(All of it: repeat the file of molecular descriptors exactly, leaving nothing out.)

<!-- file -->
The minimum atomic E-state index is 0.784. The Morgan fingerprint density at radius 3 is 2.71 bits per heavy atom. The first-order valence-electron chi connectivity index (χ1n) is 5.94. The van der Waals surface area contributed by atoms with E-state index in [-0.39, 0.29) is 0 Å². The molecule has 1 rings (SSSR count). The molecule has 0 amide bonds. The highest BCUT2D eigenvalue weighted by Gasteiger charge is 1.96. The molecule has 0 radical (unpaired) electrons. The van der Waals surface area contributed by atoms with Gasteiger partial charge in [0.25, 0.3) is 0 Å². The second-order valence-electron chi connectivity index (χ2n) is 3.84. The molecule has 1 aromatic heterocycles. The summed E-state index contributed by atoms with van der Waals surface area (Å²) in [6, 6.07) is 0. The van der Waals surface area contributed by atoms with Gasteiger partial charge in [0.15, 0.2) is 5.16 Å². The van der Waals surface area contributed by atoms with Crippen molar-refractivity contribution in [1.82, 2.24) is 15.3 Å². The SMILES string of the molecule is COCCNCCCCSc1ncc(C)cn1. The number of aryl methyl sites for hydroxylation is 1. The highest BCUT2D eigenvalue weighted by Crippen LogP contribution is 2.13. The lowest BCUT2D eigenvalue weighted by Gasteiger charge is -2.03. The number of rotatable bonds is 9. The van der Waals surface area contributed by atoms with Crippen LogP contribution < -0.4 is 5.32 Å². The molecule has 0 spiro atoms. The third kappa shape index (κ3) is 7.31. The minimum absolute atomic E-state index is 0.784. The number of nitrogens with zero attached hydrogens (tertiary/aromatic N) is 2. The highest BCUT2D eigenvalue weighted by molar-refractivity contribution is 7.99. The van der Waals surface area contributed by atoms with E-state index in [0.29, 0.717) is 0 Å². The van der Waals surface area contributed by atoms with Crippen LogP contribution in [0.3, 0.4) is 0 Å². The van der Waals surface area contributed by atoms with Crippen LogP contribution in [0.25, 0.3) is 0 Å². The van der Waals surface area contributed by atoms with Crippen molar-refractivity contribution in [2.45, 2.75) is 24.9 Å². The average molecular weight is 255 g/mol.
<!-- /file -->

The minimum atomic E-state index is 0.784. The Morgan fingerprint density at radius 3 is 2.71 bits per heavy atom. The first-order valence-electron chi connectivity index (χ1n) is 5.94. The van der Waals surface area contributed by atoms with E-state index in [-0.39, 0.29) is 0 Å². The molecule has 1 rings (SSSR count). The molecule has 0 amide bonds. The highest BCUT2D eigenvalue weighted by Gasteiger charge is 1.96. The molecule has 0 radical (unpaired) electrons. The van der Waals surface area contributed by atoms with Gasteiger partial charge in [0.25, 0.3) is 0 Å². The second-order valence-electron chi connectivity index (χ2n) is 3.84. The molecule has 1 aromatic heterocycles. The summed E-state index contributed by atoms with van der Waals surface area (Å²) in [6, 6.07) is 0. The van der Waals surface area contributed by atoms with Gasteiger partial charge in [0.15, 0.2) is 5.16 Å². The van der Waals surface area contributed by atoms with Crippen molar-refractivity contribution in [1.82, 2.24) is 15.3 Å². The SMILES string of the molecule is COCCNCCCCSc1ncc(C)cn1. The number of aryl methyl sites for hydroxylation is 1. The highest BCUT2D eigenvalue weighted by Crippen LogP contribution is 2.13. The lowest BCUT2D eigenvalue weighted by Gasteiger charge is -2.03. The number of rotatable bonds is 9. The van der Waals surface area contributed by atoms with Crippen LogP contribution < -0.4 is 5.32 Å². The molecule has 0 spiro atoms. The third kappa shape index (κ3) is 7.31. The minimum absolute atomic E-state index is 0.784. The number of nitrogens with zero attached hydrogens (tertiary/aromatic N) is 2. The highest BCUT2D eigenvalue weighted by molar-refractivity contribution is 7.99. The van der Waals surface area contributed by atoms with E-state index in [0.29, 0.717) is 0 Å². The van der Waals surface area contributed by atoms with Crippen LogP contribution in [0.3, 0.4) is 0 Å². The van der Waals surface area contributed by atoms with Crippen LogP contribution in [0.25, 0.3) is 0 Å². The van der Waals surface area contributed by atoms with Crippen molar-refractivity contribution in [2.45, 2.75) is 24.9 Å². The average molecular weight is 255 g/mol.